An unspecified maintenance issue in multiple aircraft at a Marine base in Japan is prompting the Marine Corps to take “corrective actions,” according to the Corps.

The aircraft involved were the AH-1Z Viper attack helicopter and the UH-1Y Venom utility helicopter, Capt. Tyler King said Dec. 18 in an emailed statement to Marine Corps Times. The problem occurred at Marine Corps Air Station Futenma, Okinawa, Japan, according to the Naval Safety Command’s list of mishaps.

The Marine Corps is keeping the nature of the problem under wraps while it investigates what happened.

“The maintenance actions do not stem from a flight mishap or personnel injury but were in the normal conduct of preventative maintenance,” King said, without specifying the number of helicopters involved.

The Viper, which can fire at targets in the air and on the ground, and the Venom, which can perform a wide range of missions, are both Bell-made helicopters and part of the same family of aircraft, according to Naval Air Systems Command.

The Marine Corps had 159 Vipers and 128 Venoms in its inventory in 2022, according to the aviation planning document released that year.

King declined in a follow-up email to clarify how the recent issue came about.

“At this time, with an open investigation I do not have any further information whether the issue arose from maintenance or was discovered by it,” the spokesman said.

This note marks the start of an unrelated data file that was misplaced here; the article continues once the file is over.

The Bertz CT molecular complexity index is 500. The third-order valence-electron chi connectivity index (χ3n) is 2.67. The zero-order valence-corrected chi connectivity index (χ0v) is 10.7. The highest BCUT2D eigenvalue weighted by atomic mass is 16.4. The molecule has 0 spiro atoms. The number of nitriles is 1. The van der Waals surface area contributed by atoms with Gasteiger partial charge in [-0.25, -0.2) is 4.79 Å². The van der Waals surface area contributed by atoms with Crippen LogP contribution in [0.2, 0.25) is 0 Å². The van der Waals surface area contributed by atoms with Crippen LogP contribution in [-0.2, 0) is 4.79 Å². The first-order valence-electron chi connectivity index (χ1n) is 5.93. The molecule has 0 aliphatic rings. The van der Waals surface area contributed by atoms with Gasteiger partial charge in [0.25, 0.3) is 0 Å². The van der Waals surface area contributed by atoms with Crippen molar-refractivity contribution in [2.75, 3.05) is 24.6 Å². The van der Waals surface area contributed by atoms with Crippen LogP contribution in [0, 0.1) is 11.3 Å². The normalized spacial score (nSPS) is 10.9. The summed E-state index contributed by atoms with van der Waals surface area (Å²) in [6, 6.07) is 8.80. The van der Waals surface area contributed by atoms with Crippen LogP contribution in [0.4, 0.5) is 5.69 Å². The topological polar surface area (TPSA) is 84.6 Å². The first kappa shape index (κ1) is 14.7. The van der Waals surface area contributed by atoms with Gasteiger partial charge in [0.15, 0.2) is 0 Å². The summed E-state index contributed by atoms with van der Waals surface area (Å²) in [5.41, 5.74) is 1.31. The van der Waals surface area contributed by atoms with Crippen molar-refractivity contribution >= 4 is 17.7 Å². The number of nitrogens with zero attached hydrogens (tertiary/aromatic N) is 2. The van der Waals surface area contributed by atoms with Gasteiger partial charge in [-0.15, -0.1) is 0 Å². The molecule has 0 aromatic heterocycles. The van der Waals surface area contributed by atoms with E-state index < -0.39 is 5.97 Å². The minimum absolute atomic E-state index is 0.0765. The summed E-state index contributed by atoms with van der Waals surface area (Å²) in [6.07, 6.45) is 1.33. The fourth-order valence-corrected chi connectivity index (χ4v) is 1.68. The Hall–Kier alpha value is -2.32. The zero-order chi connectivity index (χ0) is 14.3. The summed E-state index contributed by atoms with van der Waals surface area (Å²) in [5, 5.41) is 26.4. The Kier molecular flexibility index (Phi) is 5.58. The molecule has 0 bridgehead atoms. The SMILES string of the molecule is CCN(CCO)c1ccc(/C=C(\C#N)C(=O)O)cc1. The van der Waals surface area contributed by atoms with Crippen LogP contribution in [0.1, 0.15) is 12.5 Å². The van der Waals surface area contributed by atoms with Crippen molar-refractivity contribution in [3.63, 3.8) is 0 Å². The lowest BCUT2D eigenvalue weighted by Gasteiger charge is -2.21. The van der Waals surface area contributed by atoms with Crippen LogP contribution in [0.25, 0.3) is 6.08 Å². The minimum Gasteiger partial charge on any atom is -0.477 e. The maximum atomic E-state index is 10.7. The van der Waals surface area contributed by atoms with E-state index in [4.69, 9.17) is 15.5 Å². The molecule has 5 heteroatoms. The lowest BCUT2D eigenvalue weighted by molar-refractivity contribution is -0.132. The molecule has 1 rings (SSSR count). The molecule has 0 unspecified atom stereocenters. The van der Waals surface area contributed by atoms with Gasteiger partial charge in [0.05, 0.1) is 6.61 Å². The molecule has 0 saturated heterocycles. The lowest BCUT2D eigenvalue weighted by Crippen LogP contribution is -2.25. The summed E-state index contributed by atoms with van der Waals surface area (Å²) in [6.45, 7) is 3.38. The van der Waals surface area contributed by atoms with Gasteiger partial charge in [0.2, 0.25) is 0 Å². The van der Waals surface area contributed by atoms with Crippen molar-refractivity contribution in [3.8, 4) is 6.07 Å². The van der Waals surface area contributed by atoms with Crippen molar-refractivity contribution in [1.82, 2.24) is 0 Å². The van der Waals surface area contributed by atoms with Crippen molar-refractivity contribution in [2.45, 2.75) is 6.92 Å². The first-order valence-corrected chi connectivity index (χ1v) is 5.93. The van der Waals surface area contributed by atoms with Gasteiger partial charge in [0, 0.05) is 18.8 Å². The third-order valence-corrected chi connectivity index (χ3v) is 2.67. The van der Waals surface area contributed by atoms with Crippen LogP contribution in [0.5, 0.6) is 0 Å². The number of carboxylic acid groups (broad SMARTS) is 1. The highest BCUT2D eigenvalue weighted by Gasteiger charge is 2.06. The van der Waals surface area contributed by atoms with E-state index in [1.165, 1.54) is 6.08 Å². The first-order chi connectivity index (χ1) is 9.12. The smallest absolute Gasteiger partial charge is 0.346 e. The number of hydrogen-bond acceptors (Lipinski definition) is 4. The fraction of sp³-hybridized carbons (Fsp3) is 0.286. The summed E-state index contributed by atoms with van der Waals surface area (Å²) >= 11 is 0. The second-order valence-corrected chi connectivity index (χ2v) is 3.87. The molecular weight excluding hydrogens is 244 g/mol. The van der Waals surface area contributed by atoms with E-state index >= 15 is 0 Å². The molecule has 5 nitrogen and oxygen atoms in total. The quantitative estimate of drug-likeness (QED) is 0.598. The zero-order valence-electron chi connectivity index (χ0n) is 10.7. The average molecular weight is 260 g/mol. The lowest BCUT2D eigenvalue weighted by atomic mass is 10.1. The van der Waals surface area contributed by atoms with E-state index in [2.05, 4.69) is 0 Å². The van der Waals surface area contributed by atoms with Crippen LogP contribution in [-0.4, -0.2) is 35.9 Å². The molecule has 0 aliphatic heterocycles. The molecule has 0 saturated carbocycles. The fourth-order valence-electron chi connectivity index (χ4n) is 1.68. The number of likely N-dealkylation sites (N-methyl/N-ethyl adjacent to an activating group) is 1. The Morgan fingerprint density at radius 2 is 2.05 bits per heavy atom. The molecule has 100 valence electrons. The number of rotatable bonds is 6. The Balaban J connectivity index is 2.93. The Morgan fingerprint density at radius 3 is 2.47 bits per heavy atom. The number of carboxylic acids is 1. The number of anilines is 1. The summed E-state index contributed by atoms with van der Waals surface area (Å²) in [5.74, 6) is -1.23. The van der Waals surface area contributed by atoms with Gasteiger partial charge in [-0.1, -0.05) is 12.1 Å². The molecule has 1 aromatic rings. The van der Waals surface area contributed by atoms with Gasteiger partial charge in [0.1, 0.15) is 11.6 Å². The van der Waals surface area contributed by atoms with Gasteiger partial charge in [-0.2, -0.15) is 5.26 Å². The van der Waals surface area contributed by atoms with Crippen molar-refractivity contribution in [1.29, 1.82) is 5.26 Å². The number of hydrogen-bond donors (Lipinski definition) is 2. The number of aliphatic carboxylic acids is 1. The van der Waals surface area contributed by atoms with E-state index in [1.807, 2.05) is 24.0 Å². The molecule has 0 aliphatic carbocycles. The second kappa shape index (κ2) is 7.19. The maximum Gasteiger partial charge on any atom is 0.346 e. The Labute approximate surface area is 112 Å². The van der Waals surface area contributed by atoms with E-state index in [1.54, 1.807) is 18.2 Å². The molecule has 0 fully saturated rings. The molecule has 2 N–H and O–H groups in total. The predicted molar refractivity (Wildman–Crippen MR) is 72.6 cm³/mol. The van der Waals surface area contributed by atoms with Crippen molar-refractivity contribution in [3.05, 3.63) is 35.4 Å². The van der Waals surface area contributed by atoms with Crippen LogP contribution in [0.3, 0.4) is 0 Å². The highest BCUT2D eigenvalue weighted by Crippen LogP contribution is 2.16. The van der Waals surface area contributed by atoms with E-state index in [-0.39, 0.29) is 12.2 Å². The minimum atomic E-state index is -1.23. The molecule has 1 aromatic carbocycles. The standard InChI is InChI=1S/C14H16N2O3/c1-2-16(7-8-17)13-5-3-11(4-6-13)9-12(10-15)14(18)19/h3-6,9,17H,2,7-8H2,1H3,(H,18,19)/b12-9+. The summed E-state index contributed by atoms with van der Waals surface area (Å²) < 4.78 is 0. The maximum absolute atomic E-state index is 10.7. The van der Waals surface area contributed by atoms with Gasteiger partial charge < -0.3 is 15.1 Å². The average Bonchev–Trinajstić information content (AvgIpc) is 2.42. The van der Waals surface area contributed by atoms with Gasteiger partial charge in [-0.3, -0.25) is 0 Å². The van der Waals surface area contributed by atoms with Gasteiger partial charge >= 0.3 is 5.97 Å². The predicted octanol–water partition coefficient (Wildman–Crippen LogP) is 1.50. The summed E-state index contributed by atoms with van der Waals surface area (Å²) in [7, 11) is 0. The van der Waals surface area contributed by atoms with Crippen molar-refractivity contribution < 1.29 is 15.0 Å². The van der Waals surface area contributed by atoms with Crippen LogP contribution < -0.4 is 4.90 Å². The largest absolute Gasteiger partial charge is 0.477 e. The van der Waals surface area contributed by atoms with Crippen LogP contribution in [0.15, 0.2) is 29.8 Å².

The aircraft wing was “taking corrective actions to ensure our aircrew and aircraft are performing within the highest standards of safety and procedural compliance,” King said.

The maintenance issue didn’t raise any “immediate” concerns related to the safety of flight, according to the spokesman.

Still, Naval Safety Command listed the incident as a Class A mishap, the most serious kind. In cases where no one was killed or permanently disabled, a Class A mishap indicates military aircraft sustained at least $2.5 million in damage.

King’s statement didn’t specify the unit where the mishap took place, except that it took place under 1st Marine Aircraft Wing, the Corps’ Pacific-based aviation element. The air station where the incident occurred is home to Marine Aircraft Group 36, along with an air control group, according to its website.

But Marine Aircraft Group 36 doesn’t contain any light attack helicopter squadrons, the units that fly Vipers and Venoms, according to its website.

Editor’s note: This article was updated 5:01 p.m. Eastern with more accurate information about the units located at Marine Corps Air Station Futenma, Japan.

Irene Loewenson is a staff reporter for Marine Corps Times. She joined Military Times as an editorial fellow in August 2022. She is a graduate of Williams College, where she was the editor-in-chief of the student newspaper.

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